BARRIERS, BLACKMAIL & BLACKLIST
GUYANA is about to celebrate our 48th Independence Anniversary and it is bitter-sweet for me. We are a young nation still and we are still a far way from realising all of our hopes and aspirations. We remain a proud nation, one which has achieved much amidst great challenges. Our future beckons with opportunities and the prognosis is a nation that is bravely moving in a trajectory of social and economic prosperity, just as our ancestors dreamt and just as we continue to dream today. The destiny of Peace, Progress and Prosperity is being made a sweet reality for our beautiful country.
But I am saddened by another constant and bitter reality: an Opposition that is determined to place barriers and to offer blackmail and blacklisting as their sinister gift to our proud people. As we celebrate our 48th anniversary, the Opposition parties are engaged in an orgy of disgusting roadblocks to stop and reverse development in our country.
As we prepare to celebrate our 48th anniversary, I see the sweet success of our achievement. The PPP/C Government will, in another month, eagerly release Guyana’s half year economic growth which will reveal that Guyana is set to achieve a growth rate of over 5%. Guyana is setting a pace of development that will see a 9th successful year of growth and 18 out of the last 22 years. As long as we remain on the same path, Guyana will record a 10th and then an 11th successive GDP growth in our 50th year of independence in 2016.
This year, we will also release data that will show reduced poverty and increased life expectancy. A living standard survey will show more people living in their own homes, owning private vehicles, more homes with telephones and comfort utilities like computers, refrigerators, washing machines, TVs and so on. Guyana is a country that bravely moves forward to the tune ‘onwards, upwards may we ever go’. It is a country that is creating better lives for more and more people.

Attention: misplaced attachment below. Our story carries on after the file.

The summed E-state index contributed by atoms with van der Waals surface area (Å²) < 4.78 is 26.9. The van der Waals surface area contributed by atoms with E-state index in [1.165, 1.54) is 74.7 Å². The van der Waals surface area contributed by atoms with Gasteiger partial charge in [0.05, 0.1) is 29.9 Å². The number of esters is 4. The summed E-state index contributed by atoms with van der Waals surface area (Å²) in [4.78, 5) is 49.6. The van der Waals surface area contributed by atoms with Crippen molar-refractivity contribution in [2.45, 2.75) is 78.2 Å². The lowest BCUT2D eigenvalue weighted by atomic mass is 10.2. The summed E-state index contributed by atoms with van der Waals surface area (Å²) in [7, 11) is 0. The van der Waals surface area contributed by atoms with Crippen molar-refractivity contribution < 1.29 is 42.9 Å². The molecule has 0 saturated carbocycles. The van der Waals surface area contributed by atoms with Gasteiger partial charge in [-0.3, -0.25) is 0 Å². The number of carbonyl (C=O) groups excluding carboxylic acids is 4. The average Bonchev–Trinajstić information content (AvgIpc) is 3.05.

It is a country where children of ordinary and poor families are becoming doctors, engineers, lawyers, accountants, managers, business people and entrepreneurs. More Guyanese own their own business. More Guyanese are traveling for vacation. More of them are seeking recreation and vacation in different parts of Guyana and overseas.
But our tremendous progress as a nation is also as a result of overcoming great challenges from people and circumstances that placed mighty barriers in front of us. The great odds we had to overcome did not daunt us and we must be proud of our achievements. Yet our achievements must not deter us from realising that Guyana could have been even further along on the trajectory of development. We face considerable problems still. There are still too many of our sisters and brothers living below the poverty line and our infrastructure still needs modernisation and expansion.
Our pace of development has been slowed down by mighty and unnecessary barriers, a bitter reminder that our journey since independence has been filled with agony too. First, we lost 28 years because of a PNC-led dictatorship and thuggery. No one deny anymore that from 1964 Guyana struggled through almost three decades under an illegitimate, dictatorial PNC administration because they kept themselves in power through rigged elections. No one deny anymore that it was an administration that was brutal in treating with people who openly opposed it and that people died because they dared opposed the PNC administration. No one deny anymore that unless you had a PNC party card, you could not get a job, no matter what your qualifications.